17th Aug 2022

Russia and US launch talks on European security

  • Russia first invaded east Ukraine and annexed Crimea in 2014 (Photo: Christopher Bobyn)
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Russia and the US have begun "complex" talks on European security, as the West dampened expectations for a positive outcome.

"The conversation was complex, it couldn't be easy. It was businesslike in principle. I don't think we'll waste time in vain tomorrow," Russian deputy foreign minister Sergei Ryabkov said after meeting US deputy secretary of state Wendy Sherman in Geneva for a dinner on Sunday (9 January).

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He also called the initial contact "amazing", according to Interfax, in what was understood as sarcasm.

Sherman "stressed the United States' commitment to the international principles of sovereignty, territorial integrity, and the freedom of sovereign nations to choose their own alliances," according to her office.

But the US would "welcome genuine progress through diplomacy," it added.

Ryabkov and Sherman will hold formal negotiations on Monday.

Nato and Russia will then hold high-level talks in Brussels on Wednesday and the Organisation for Security and Cooperation in Europe will conduct a third round of discussions in Vienna on Thursday.

It is unclear what, if any, role EU structures might play in the process.

The emergency meetings come after Russia massed troops around Ukraine late last year and the US warned Western allies that it planned an imminent attack.

Russia also demanded that Nato forbids entry to Georgia and Ukraine and removes international forces from the Baltic states and Poland, in demands called unacceptable by Western allies.

But new deals could be made on deployment of missiles and curbs on military drills, the West indicated.

For all that, US secretary of state Antony Blinken warned the public not to expect too much from this week's diplomacy.

"I don't think we're going to see any breakthroughs in the coming week," he told TV broadcaster CNN on Sunday.

"We're going to be able to put things on the table. Russians will do the same ... and we'll see if there are grounds for moving forward," he said.

"There are two paths before us. There's a path of dialogue and diplomacy to try to resolve some of these differences ... The other path is confrontation and massive consequences for Russia if it renews its aggression on Ukraine," he added.

"To make actual progress, it's very hard to see that happening when there's an ongoing escalation, when Russia has a gun to the head of Ukraine with 100,000 troops near its borders," Blinken also said on Friday.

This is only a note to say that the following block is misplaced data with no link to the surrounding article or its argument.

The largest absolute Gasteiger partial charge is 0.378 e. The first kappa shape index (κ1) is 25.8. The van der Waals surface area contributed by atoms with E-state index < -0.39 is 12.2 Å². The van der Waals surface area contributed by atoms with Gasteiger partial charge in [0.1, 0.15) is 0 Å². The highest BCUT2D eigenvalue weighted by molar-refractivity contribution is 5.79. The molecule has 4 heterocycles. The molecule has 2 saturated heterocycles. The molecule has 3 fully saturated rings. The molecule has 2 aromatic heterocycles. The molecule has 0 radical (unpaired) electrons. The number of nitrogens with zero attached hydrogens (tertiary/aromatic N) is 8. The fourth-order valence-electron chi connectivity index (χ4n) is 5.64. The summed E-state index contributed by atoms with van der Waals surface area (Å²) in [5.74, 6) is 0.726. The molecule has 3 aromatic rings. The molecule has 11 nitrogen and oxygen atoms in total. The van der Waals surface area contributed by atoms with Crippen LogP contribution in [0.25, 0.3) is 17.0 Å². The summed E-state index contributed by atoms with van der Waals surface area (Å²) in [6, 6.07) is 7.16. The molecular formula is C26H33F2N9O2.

The Nato secretary general, Jens Stoltenberg, said the same day, after meeting Nato foreign ministers in Brussels: "We can't end up in a situation where we have second-class Nato members, where Nato as an alliance is not allowed to protect them".

And he gave the lie to Russia's narratives on the crisis, indicating that the two sides remained far apart.

"The idea that Ukraine is a threat to Russia is to put the whole thing upside down," Stoltenberg said.

"Ukraine is not a threat to Russia. I think if anything, it is the idea of a democratic stable Ukraine which is a challenge for them," he said.

Kazakhstan jibes

Russia, last week, also sent troops to neighbouring Kazakhstan to help quell an uprising.

And for his part, Blinken noted on Saturday: "One lesson of recent history is that once Russians are in your house, it's sometimes very difficult to get them to leave".

But the Russian foreign ministry reacted angrily, in a sign of how nasty the Geneva and other talks could get.

"If Antony Blinken loves history lessons so much, then he should take the following into account: when Americans are in your house, it can be difficult to stay alive and not be robbed or raped," the Russian ministry said on its Telegram social-media channel.

"We are taught this not only by the recent past but by all 300 years of American statehood," it said.

EU warns against Ukraine talks without Europe

The German foreign minister Annalena Baerbock warned in Washington that "it is out of the question, and let me make this very clear - there cannot be a decision on the security in Europe without Europe."


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